Accelerating Wound Closure with Metrnl in Normal and Diabetic Mouse Skin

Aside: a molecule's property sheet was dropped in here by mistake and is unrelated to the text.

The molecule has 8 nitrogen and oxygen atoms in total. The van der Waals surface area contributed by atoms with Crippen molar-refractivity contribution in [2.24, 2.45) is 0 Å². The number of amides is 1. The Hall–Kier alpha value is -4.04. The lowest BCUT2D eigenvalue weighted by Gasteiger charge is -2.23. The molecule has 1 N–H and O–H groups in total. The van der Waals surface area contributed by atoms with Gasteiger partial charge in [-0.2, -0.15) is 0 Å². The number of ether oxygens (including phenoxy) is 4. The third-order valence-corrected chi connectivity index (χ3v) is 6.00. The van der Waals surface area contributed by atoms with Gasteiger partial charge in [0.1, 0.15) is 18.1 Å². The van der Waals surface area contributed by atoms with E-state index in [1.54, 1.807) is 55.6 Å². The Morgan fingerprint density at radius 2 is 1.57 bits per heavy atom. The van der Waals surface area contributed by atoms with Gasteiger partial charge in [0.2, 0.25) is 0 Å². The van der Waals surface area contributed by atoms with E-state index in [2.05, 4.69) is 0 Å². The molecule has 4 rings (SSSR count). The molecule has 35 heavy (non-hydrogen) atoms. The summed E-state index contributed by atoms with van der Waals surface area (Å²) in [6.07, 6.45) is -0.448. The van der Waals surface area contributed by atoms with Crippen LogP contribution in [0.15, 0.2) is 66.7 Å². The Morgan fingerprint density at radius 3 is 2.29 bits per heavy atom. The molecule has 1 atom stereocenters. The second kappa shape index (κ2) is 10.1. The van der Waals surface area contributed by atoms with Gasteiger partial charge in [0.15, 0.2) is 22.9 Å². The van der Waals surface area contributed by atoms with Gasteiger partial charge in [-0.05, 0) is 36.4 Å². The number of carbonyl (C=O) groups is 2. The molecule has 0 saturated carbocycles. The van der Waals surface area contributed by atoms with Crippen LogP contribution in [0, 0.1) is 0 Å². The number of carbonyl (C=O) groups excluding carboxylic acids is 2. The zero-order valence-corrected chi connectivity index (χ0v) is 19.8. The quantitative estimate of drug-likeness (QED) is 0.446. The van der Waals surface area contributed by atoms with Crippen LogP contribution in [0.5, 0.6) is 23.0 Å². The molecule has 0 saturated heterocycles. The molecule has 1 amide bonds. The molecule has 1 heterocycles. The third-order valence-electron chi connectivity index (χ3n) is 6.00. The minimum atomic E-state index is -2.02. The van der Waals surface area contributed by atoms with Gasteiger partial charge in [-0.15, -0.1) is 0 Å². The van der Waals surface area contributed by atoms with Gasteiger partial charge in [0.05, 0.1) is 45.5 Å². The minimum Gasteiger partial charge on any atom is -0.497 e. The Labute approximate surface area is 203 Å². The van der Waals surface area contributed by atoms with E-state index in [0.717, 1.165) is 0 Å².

Impaired wound healing and ulcer complications are major causes of morbidity in patients with diabetes. Impaired wound healing is associated with increased inflammation and poor angiogenesis in diabetes patients. Here, we demonstrate that topical administration of a secreted recombinant protein (Meteorin-like, Metrnl) accelerates wound epithelialization and angiogenesis in mice. We observed a significant increase in Metrnl expression during physiological wound healing; however, its expression remained low during diabetic wound healing. Functionally, the recombinant protein Metrnl significantly accelerated wound closure in normal and diabetic mice models including db/db, high-fat diet/streptozotocin (HFD/STZ), and STZ mice. Mechanistically, keratinocytes secrete quantities of Metrnl to promote angiogenesis, increase endothelial cell proliferation, migration and tube formation, and enhance macrophage polarization to the M2 type. Meanwhile, M2 macrophages secrete Metrnl to further stimulate angiogenesis. Moreover, the keratinocyte- and macrophage-produced cytokine Metrnl drives post-injury angiogenesis and re-epithelialization through activation of AKT phosphorylation (S473) in a KIT receptor tyrosine kinase (c-Kit)-dependent manner. In conclusion, our study suggests that Metrnl has a biological activity in accelerating wound closure through c-Kit-dependent angiogenesis and epithelialization.